Translational Nanobody research by In-vivo Cellular and Molecular Imaging (ICMI)
Tony Lahoutte, PhD. MD is head of the Nuclear Medicine Department of the University Hospital Brussel and principal investigator at ICMI at the Vrije Universiteit Brussel, Belgium.
Can you explain what the research focus is of your group in Brussels?
Twenty years ago, Prof. Casterman-Hamers at the VUB discovered that antibodies derived from Camelidae have unique properties such as a single domain antibody fragment of only 15 kDa in size with very high specificity. Because of the very small size – ten times smaller than human monoclonal antibodies – these antibody fragments, called Nanobodies, diffuse very quickly to the target and unbound nanobodies are rapidly excreted from the body. We study the stability of Nanobodies, the ability to produce these in large quantities and the flexibility to modify and label these probes with a wide variety of radio isotopes. For instance, labelling with i.e. 111In, 99mTc, 18F, 68Ga and 177Lu, may render Nanobodies ideal for future targeted nuclear diagnostic and therapy strategies. Our research is focussed around oncology, cardiovascular disease and inflammation. In our research high throughput in vivo screening based on imaging is equally important as in vitro screening of new potential imaging and therapeutic probes. Moreover, we aim to translate potential candidates rapidly into phase 1 and 2 clinical trials.
Your MILabs scanner has the unique capability to image both SPECT and PET in the same animal. Why is this so important for your research?
Because we are interested in a wide variety of Nanobodies, each with their own preferred labelling strategy, we want to have full flexibility to image and quantify Nanobody uptake in vivo. Currently we use radio isotopes with a short half time such as 99mTc, 68Ga and 18F because diffusion and excretion pathways of our Nanobodies are short, within 1 to 3 hours after injection. Moreover, the ability to image simultaneous SPECT and PET tracers in the same animal at exactly the same time, gives us unique information on certain combinations while providing maximum flexibility. For example if we decide to change from a preclinical SPECT labeled Nanobody to a PET labeled Nanobody for clinical phase 1 trails, we can easily compare these tracers one-on-one in vivo with the VECTor system. Additionally, the high energy collimators also allow us to test the targeting of therapeutic isotopes such as 131I.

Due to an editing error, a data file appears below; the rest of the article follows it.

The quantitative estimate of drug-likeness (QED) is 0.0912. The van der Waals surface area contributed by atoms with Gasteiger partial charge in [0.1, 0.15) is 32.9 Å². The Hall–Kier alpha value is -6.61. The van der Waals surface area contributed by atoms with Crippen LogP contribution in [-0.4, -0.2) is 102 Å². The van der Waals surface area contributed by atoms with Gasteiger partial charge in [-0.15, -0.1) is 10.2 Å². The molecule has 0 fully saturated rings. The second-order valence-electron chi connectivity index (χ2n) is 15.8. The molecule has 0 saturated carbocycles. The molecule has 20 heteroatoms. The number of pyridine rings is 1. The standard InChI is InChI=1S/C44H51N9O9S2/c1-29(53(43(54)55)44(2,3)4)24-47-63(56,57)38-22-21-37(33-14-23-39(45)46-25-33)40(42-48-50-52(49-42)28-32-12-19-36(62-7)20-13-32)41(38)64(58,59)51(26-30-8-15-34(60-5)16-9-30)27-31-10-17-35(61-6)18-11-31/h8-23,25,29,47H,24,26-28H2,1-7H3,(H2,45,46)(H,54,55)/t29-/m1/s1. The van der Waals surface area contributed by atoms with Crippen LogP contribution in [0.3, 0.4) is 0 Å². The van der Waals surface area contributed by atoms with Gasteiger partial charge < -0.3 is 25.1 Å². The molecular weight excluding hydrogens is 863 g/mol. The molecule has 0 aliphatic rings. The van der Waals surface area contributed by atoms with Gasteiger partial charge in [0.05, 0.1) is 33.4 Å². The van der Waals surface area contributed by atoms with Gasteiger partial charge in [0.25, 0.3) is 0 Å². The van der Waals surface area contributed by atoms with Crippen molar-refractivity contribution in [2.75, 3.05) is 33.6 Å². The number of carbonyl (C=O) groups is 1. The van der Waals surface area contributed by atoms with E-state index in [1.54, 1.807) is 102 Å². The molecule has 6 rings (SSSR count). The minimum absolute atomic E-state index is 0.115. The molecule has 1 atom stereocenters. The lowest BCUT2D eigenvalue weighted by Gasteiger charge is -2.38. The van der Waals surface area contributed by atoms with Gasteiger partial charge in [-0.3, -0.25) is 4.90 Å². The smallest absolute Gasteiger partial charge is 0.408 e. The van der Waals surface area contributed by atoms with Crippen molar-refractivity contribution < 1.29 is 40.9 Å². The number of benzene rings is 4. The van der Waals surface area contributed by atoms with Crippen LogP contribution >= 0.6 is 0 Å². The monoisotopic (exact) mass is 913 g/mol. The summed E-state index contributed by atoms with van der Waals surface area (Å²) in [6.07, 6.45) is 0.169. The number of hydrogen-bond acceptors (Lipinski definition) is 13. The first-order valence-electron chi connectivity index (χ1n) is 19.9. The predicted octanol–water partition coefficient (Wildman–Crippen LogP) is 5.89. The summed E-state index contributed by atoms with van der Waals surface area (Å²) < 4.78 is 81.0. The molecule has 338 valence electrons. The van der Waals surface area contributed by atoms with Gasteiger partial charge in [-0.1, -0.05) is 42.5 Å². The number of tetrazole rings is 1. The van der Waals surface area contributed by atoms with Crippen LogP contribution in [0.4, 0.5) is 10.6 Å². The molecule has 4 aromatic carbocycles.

Can you explain how Nanobodies can be used in breast cancer research?
Recently our group has developed a Nanobody against HER-2, human epidermal growth factor receptor 2, which is a therapeutic target in breast cancer. In about 20% of breast cancers HER2 receptors are overexpressed, altering breast cell growth and inducing uncontrolled cell division. Here we developed an anti-HER2 nanobody labelled with 68Ga for PET imaging and its 177Lu labelled version for targeted radionuclide therapy.
|Pinhole PET/CT image of 68Ga-anti-CD20 nanobody (left) and Pinhole SPECT/CT image of 177Lu-anti-CD20 nanobody made on the MILabs VECTor/CT system (Ahmet Krasniqi et al, presented at EMIM 2016)|
What is the added value of the MILabs VECTor/CT imaging system for your current research?
Currently the MILabs VECTor /CT system is utilized for more than 80 % for our preclinical in vivo screening program for Nanobodies for clinical translation and the remaining 20 % is allocated for basic research. The screening program requires a reliable system which is suitable for upto 15 scans per day with barely any need for recalibration. The MILabs system has proved to be fast, extremely stable and provides highly quantitative data, essential to our research. The ability to image both SPECT and PET radio ligands with sub-mm resolutions makes it possible to study processes inside tumors or other sub-organ structures in a very efficient way.